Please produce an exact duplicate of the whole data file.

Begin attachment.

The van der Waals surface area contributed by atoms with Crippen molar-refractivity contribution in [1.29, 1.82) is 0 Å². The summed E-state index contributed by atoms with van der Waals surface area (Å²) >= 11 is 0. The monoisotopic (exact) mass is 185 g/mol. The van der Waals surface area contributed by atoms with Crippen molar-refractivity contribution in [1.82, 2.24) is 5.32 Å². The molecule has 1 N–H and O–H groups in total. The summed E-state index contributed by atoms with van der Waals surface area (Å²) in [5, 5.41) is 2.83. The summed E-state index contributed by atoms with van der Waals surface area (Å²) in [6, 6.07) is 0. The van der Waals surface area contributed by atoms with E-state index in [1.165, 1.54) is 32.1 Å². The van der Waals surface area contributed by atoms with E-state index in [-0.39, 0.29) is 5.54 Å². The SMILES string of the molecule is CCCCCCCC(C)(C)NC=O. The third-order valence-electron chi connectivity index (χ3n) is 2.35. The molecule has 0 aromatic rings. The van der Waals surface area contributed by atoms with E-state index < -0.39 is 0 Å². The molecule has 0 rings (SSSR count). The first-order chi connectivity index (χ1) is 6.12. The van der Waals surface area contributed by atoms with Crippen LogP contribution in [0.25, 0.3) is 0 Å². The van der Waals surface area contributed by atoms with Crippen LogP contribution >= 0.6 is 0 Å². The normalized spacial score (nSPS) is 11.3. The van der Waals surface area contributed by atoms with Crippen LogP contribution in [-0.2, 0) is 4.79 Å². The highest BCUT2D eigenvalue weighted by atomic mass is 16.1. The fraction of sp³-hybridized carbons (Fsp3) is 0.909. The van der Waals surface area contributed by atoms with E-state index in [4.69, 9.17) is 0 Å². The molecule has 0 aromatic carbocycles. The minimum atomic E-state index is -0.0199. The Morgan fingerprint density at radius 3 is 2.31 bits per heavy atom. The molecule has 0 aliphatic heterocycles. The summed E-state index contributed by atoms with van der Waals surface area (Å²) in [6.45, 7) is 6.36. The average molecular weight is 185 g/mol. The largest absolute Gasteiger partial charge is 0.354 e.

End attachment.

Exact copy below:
The van der Waals surface area contributed by atoms with Crippen molar-refractivity contribution in [1.29, 1.82) is 0 Å². The summed E-state index contributed by atoms with van der Waals surface area (Å²) >= 11 is 0. The monoisotopic (exact) mass is 185 g/mol. The van der Waals surface area contributed by atoms with Crippen molar-refractivity contribution in [1.82, 2.24) is 5.32 Å². The molecule has 1 N–H and O–H groups in total. The summed E-state index contributed by atoms with van der Waals surface area (Å²) in [5, 5.41) is 2.83. The summed E-state index contributed by atoms with van der Waals surface area (Å²) in [6, 6.07) is 0. The van der Waals surface area contributed by atoms with E-state index in [1.165, 1.54) is 32.1 Å². The van der Waals surface area contributed by atoms with E-state index in [-0.39, 0.29) is 5.54 Å². The SMILES string of the molecule is CCCCCCCC(C)(C)NC=O. The third-order valence-electron chi connectivity index (χ3n) is 2.35. The molecule has 0 aromatic rings. The van der Waals surface area contributed by atoms with E-state index < -0.39 is 0 Å². The molecule has 0 rings (SSSR count). The first-order chi connectivity index (χ1) is 6.12. The van der Waals surface area contributed by atoms with Crippen LogP contribution in [0.25, 0.3) is 0 Å². The van der Waals surface area contributed by atoms with Crippen LogP contribution >= 0.6 is 0 Å². The normalized spacial score (nSPS) is 11.3. The van der Waals surface area contributed by atoms with Crippen LogP contribution in [-0.2, 0) is 4.79 Å². The highest BCUT2D eigenvalue weighted by atomic mass is 16.1. The fraction of sp³-hybridized carbons (Fsp3) is 0.909. The van der Waals surface area contributed by atoms with E-state index in [4.69, 9.17) is 0 Å². The molecule has 0 aromatic carbocycles. The minimum atomic E-state index is -0.0199. The Morgan fingerprint density at radius 3 is 2.31 bits per heavy atom. The molecule has 0 aliphatic heterocycles. The summed E-state index contributed by atoms with van der Waals surface area (Å²) in [6.45, 7) is 6.36. The average molecular weight is 185 g/mol. The largest absolute Gasteiger partial charge is 0.354 e.